Sunday, March 18, 2007

More on Close Reading (Thanks, Dr. Crazy)

I think there is really something to this. I tried a few ideas from the English-teaching side of the fence in a Friday class, and could see some lights come on for several students. Further, as I see more detail from others who teach "close reading" in English classes, I see more commonality in the challenges we face.

In an article I wrote last week, I guessed that student difficulties with problem solving in Physics and literary analysis in English might be related. I did not explicitly ask for teaching advice from that side of the fence (after all, no one is probably reading this blog yet); instead, I sent an e-mail asking Dr. Crazy to post a followup to her February article, to explain how she teaches "close reading". Dr. Crazy's response provided lots of detail about how she teaches it, and others added additional details, include a lengthy followup blog by Scott?. A big thanks to all of you.

I mainly use "modeling" to teach problem solving, and have some observations about it (and what helps make it work) that I'll append below. The main point, I think, is that we have to convince students that the methods we teach them in class are actually ones that we use ourselves, not ones we are parroting out of the "instructor's manual". The ideas I picked up from Dr. Crazy are, IMHO, ways to convince students that they are also methods they already use ... albeit in a different context.

The ideas I singled out for Friday's experiment were "in your own words" and "three questions". Homework was due and there were questions about one particular problem where something we had dealt with in the past (a particular phrase) appeared in a new context. As soon as we got to that phrase in the problem, their words were the right ones because they looked at the phrase on its own. Scott's emphasis on "the words on the page" also came into play here. Somehow breaking the sentences into pieces, and asking about each piece, really helps them. (The long-dead skill of diagramming a sentence immediately comes to mind. Do they need my prompting because they don't know how to identify each of the clauses?) Then I asked them what questions are raised by the problem, what things we need to know to answer them, etc, and we went on to convert it from english to mathematics.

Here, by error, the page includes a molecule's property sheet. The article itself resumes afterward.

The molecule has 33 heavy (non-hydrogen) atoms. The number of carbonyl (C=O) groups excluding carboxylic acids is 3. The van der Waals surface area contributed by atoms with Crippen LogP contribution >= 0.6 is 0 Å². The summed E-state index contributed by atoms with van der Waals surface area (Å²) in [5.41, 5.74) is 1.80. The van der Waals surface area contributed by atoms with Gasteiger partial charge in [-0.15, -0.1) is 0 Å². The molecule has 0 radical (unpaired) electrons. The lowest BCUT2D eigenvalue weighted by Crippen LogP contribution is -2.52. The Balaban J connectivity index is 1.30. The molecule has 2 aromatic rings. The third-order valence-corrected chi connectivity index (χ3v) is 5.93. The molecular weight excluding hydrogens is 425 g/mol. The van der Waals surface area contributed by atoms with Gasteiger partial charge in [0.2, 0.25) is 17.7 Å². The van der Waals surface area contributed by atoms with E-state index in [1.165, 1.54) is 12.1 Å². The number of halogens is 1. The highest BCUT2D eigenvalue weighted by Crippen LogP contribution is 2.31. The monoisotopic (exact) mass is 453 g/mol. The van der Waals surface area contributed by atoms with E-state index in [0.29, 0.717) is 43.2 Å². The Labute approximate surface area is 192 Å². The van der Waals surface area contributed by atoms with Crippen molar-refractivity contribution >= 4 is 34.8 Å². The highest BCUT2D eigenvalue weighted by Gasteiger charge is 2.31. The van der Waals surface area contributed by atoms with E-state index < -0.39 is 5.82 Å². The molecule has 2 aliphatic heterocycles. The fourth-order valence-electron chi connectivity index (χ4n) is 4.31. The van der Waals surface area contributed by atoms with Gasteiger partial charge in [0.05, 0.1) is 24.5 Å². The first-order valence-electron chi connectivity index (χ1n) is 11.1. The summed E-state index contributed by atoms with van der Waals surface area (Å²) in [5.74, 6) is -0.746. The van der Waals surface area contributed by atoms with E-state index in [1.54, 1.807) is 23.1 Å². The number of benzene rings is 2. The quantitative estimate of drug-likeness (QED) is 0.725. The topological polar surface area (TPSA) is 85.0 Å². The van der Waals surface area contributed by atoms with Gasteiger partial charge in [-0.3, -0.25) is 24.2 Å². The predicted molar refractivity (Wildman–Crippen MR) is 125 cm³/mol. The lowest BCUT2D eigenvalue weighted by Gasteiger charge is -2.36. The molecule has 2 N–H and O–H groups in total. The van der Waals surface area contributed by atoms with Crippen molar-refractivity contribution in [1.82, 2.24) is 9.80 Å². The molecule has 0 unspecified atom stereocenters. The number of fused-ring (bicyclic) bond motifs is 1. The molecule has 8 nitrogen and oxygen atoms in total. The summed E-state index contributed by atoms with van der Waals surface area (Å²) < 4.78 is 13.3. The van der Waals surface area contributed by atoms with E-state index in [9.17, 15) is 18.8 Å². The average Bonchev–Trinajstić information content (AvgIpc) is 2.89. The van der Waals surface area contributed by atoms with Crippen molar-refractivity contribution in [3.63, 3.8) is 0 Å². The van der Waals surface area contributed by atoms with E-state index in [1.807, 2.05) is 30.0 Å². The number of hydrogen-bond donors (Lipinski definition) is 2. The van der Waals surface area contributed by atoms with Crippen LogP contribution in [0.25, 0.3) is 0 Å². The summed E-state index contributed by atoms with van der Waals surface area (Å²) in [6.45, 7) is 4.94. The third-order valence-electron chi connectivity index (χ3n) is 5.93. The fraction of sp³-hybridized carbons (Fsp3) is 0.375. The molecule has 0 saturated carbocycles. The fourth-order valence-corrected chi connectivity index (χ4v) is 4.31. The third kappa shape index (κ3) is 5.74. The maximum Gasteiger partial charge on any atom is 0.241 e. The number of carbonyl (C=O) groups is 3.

The "three questions" then became a theme for the rest of the class (which was working examples related to next week's homework). By the end of class, several students were much more engaged in that process than in the past. Like some of the other discussions suggest, I suspect that giving this technique a memorable name is one key to getting them to automate it for themselves. Time will tell, but I am looking forward to making this into a collaborative learning exercise at the next opportunity.

On modeling:
I think modeling is crucial, but the trick is getting them to adopt it. Like Scott, who wrote "I realized a while back that simply modeling a close reading (which for them often registers as some kind of witchcraft) wasn’t enough.", I know they think I have magic wand, or the entire solutions manual in my head. Even when I verbalize the steps I normally do in my head, they are still looking for shortcuts. They want a magic wand for every problem! [I suspect they have a lot of un-learning to do. We need to deal with the side effects of prep classes for HS competency exams, which treat everyone as if they were at the 10th percentile. ] Thus I tell my students about once a week that this is how I solve problems! One thing that has really worked for me is getting some 'graduates' to come back and talk about what they use at the next level. They listen to peers, which is probably why many of the collaborative learning methods work so well.

Note added October 2007:

Interesting article in IHE on more effective teaching of freshmen at Ball State. One of the approaches was entirely about teaching higher-level reading skills.

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